In some embodiments, the inventive apparatus (or method) includes a catalyst material. The catalyst may define at least a portion of at least one wall of a bulk flow path. In some preferred embodiments, the surface of the catalyst defines at least one wall of a bulk flow path through which the mixture passes. During operation, a reactant composition flows through the microchannel, past and in contact with the catalyst. In some preferred embodiments, a catalyst is provided as an insert that can be inserted into (or removed from) each channel in a single piece; of course the insert would need to be sized to fit within the microchannel. In some embodiments, the height and width of a microchannel defines a cross-sectional area, and this cross-sectional area comprises a porous catalyst material and an open area, where the porous catalyst material occupies 5% to 95% of the cross-sectional area and where the open area occupies 5% to 95% of the cross-sectional area. In some embodiments, the open area in the cross-sectional area occupies a contiguous area of 5×10−8 to 1×10−2 m2. In some embodiments, a porous catalyst (not including void spaces within the catalyst) occupies at least 60%, in some embodiments at least 90%, of a cross-sectional area of a microchannel. Alternatively, catalyst can substantially fill the cross-sectional area of a microchannel (a flow through configuration). In another alternative, catalyst can be provided as a coating (such as a washcoat) of material within a microchannel reaction channel or channels. The use of a flow-by catalyst configuration can create an advantageous capacity/pressure drop relationship. In a flow-by catalyst configuration, fluid preferably flows in a gap adjacent to a porous insert or past a wall coating of catalyst that contacts the microchannel wall (preferably the microchannel wall that contacts the catalyst is in direct thermal contact with a heat exchanger (preferably a microchannel heat exchanger), and in some embodiments a coolant or heating stream contacts the opposite side of the wall that contacts the catalyst).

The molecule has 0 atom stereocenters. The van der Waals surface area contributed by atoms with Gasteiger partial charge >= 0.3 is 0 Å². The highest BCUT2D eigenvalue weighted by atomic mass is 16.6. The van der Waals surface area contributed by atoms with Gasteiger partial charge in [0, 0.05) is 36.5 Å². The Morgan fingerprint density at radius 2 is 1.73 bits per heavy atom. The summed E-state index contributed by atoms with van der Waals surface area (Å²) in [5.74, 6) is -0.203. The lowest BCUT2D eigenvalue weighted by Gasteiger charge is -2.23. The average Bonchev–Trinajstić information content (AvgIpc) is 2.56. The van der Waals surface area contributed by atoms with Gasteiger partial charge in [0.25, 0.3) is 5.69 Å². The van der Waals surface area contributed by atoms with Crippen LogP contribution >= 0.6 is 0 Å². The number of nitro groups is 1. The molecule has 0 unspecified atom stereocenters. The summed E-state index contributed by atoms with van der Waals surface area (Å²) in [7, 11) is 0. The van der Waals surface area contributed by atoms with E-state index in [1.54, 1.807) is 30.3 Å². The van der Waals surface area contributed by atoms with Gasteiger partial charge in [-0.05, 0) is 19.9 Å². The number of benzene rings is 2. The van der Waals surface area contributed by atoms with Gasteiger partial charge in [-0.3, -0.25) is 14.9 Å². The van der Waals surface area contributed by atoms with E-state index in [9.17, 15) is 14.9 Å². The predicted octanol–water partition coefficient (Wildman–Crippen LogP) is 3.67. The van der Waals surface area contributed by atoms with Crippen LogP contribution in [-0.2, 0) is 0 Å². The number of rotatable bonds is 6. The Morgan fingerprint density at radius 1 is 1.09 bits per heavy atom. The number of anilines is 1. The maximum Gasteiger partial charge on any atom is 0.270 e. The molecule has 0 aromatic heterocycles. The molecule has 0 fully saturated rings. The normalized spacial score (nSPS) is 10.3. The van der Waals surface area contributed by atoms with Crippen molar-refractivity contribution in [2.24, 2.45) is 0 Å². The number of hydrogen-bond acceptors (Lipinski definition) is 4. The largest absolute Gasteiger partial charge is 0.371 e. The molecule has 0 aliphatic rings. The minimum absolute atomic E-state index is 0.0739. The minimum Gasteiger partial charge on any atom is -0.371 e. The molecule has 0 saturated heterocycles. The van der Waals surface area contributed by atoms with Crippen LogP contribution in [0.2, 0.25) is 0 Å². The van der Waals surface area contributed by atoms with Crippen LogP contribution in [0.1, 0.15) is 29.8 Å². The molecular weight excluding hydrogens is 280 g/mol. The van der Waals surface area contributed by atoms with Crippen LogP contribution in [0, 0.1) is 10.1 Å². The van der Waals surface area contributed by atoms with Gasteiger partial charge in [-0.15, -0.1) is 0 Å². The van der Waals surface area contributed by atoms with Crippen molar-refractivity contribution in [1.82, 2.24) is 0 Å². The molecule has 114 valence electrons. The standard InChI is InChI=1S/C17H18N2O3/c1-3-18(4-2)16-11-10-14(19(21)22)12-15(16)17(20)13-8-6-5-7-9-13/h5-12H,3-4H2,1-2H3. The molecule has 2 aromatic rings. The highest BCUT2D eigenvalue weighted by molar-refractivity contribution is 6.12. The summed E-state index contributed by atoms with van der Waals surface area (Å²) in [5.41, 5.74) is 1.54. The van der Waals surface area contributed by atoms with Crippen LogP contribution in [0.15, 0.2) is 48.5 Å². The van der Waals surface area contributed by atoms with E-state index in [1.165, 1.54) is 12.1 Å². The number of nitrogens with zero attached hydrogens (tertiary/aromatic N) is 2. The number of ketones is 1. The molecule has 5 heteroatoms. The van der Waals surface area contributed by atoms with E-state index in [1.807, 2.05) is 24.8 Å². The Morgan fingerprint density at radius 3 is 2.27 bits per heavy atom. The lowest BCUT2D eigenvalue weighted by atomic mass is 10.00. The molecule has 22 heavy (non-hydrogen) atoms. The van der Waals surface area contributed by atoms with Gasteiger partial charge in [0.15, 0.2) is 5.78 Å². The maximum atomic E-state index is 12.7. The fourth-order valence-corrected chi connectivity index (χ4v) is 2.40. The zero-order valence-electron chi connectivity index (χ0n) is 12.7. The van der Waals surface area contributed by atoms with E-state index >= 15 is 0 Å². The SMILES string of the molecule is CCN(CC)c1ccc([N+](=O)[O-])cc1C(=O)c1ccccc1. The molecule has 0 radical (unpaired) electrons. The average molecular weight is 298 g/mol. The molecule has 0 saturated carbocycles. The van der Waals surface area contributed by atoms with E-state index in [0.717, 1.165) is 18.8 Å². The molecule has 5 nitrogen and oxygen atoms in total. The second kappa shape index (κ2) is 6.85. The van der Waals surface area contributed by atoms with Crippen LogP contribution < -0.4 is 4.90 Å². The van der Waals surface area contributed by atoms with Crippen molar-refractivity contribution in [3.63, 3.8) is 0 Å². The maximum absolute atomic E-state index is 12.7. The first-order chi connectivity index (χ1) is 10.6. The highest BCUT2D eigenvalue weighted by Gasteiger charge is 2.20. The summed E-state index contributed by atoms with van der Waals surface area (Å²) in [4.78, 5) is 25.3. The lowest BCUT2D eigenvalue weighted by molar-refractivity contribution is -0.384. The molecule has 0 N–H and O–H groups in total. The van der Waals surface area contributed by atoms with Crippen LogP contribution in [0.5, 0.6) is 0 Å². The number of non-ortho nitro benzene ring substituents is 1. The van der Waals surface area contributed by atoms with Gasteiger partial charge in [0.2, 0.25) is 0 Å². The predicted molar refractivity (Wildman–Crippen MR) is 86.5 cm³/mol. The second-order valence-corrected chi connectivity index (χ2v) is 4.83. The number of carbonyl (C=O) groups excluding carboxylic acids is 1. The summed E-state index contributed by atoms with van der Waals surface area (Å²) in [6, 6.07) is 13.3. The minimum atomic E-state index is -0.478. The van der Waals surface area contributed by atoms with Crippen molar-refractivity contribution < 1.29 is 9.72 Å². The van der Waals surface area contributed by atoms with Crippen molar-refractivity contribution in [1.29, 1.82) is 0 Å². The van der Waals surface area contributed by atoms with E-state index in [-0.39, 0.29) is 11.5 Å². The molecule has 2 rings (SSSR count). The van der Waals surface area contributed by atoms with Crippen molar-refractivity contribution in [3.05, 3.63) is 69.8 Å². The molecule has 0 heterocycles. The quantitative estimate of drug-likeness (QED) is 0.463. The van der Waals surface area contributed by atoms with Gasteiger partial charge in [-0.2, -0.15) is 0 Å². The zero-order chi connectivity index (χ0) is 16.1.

• [0000]
    Other Substrates
  • [0041]
    In preferred embodiments, the inventive apparatus, catalysts or methods contain or use an aluminide coating on an interior microchannel. In preferred embodiments, the invention includes an aluminide layer, an alumina layer and a catalyst material coated onto an interior microchannel wall. However, in some embodiments, the aluminide-coated microchannel contains a “porous catalyst material” as described below. For example, a porous catalyst material such as a porous metal foam could be coated with an aluminide layer to form a catalyst. In other embodiments, the invention includes a catalyst (or method of making a catalyst) in which an aluminide layer is formed on a substrate (catalyst support) other than a microchannel wall. Thus, in some embodiments, the invention includes a substrate, an aluminide coating over the substrate, and a catalyst material over the aluminide (preferably with an intervening alumina layer)—the substrate may have a conventional form such as pellets or rings; in some embodiments the substrate is not an expanded metal sheet. As in the case of microchannel walls, preferred catalyst supports are preferably formed of a Ni—, Co—, or Fe-based superalloy.